Veterans of the U. S. Armed Forces are provided with unique training that applies well to the civilian labor market, and every year more employers are taking notice.
The U.S. Bureau of Labor Statistics (BLS) reports the unemployment rate for veterans 18 years and older was 5.5% last month, an improvement from last year’s 7% average unemployment rate for the entire veteran population. Leading the way are veterans who are finding jobs that match their skills especially well, and that includes careers which tap heavily into their training in such fields as engineering and information technology.
At AT&T Co., 60% of the veterans they hire work as telecommunications equipment installers and repairers. In fact, AT&T is one of the nation's top companies for veteran employment, according to a Military Times study. It's one of four technological and telecommunications companies ranked highly in the study, evidence of the significance of IT experience among veteran candidates. Another highly ranked employer is Concurrent Technologies, which allots an impressive 60% of its recruiting budget for hiring veterans.
Non-profit organizations, such as HireAHero.org, are spearheading the movement to place veterans in jobs that fit their skill sets, while also better preparing servicemen and women for the adjustments needed to succeed in the civilian workforce.
“Our big initiative is to turn that page—get employers to understand who these people really are when they come out of the military,” says Rob Barr, HireAHero.org executive director. He says their mission is critical because job placement for veterans is not one-size-fits-all. Enlisted personnel leave the various branches of the military with training as diverse as graduates of a university, such as those who worked as paralegals and legal assistants in military courts.
Along with IT and legal opportunities, other traits emphasized in veterans’ military training include leadership, thus opportunities as training and development managers are among CareerCast.com’s best jobs for veterans in 2014.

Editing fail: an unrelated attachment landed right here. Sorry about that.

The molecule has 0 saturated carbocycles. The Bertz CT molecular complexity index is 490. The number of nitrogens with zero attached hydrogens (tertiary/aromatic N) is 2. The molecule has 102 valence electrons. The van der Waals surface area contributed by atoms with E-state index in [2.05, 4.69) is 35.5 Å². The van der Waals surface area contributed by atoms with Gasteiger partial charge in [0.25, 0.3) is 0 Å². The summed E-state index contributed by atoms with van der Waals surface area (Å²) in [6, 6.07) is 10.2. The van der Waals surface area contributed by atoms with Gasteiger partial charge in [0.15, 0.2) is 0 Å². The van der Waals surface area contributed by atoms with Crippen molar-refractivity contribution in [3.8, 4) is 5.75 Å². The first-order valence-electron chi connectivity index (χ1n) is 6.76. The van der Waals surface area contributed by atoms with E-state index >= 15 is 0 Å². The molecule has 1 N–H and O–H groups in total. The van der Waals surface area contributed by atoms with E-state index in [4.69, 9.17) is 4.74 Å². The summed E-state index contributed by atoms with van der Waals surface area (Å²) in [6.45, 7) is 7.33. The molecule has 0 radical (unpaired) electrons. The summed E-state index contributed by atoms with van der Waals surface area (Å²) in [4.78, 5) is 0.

In fact, the companies seeking veterans are as diverse as the training veterans receive from their service. Hire A Hero “works with everything from small, mom-and-pop shops to large corporations,” Barr says.
Still, there remains an uphill climb to place veterans in the right jobs, particularly because the BLS reports that unemployment for veterans of the second Gulf War era/post-Sept. 11, 2011 is still 7.3%, above the national average for the entire labor force of 6.7%.
“Coming out of the military, they have a different mindset [than candidates coming out of college],” Barr says. “They’re told [when they first enlist] to forget about civilian life.”
Hire A Hero is launching a new program and website, EducateAHero.org, designed to help veterans find the right colleges and universities for their GI bills. Further education is invaluable, reports a study from the Georgetown University Center on Education and the Workforce, which shows that employees with at least a Bachelor’s degree will earn 84% more on average than job seekers whose highest level of education is a high school diploma.
Veteran hiring will also get a boost from the “Final Rule,” an addendum to the Rehabilitation Act of 1973, which mandates federally contracted employers strive to hire 7% of their workforce from a pool of candidates with disabilities, specifically veterans. The move to begin meeting this benchmark has begun, according to Barr.
“A lot of federal contractors are trying to jump ahead of the game,” he says.
Construction and industrial engineering companies that accept federal contracts will have more opportunities for veterans as a result, and positions including construction program manager and industrial production manager are two of top career options in these industries.
For veterans without managerial experience, industrial engineer technician is another rewarding option in a field likely to grow.
Below are the 10 best jobs for veterans in 2014: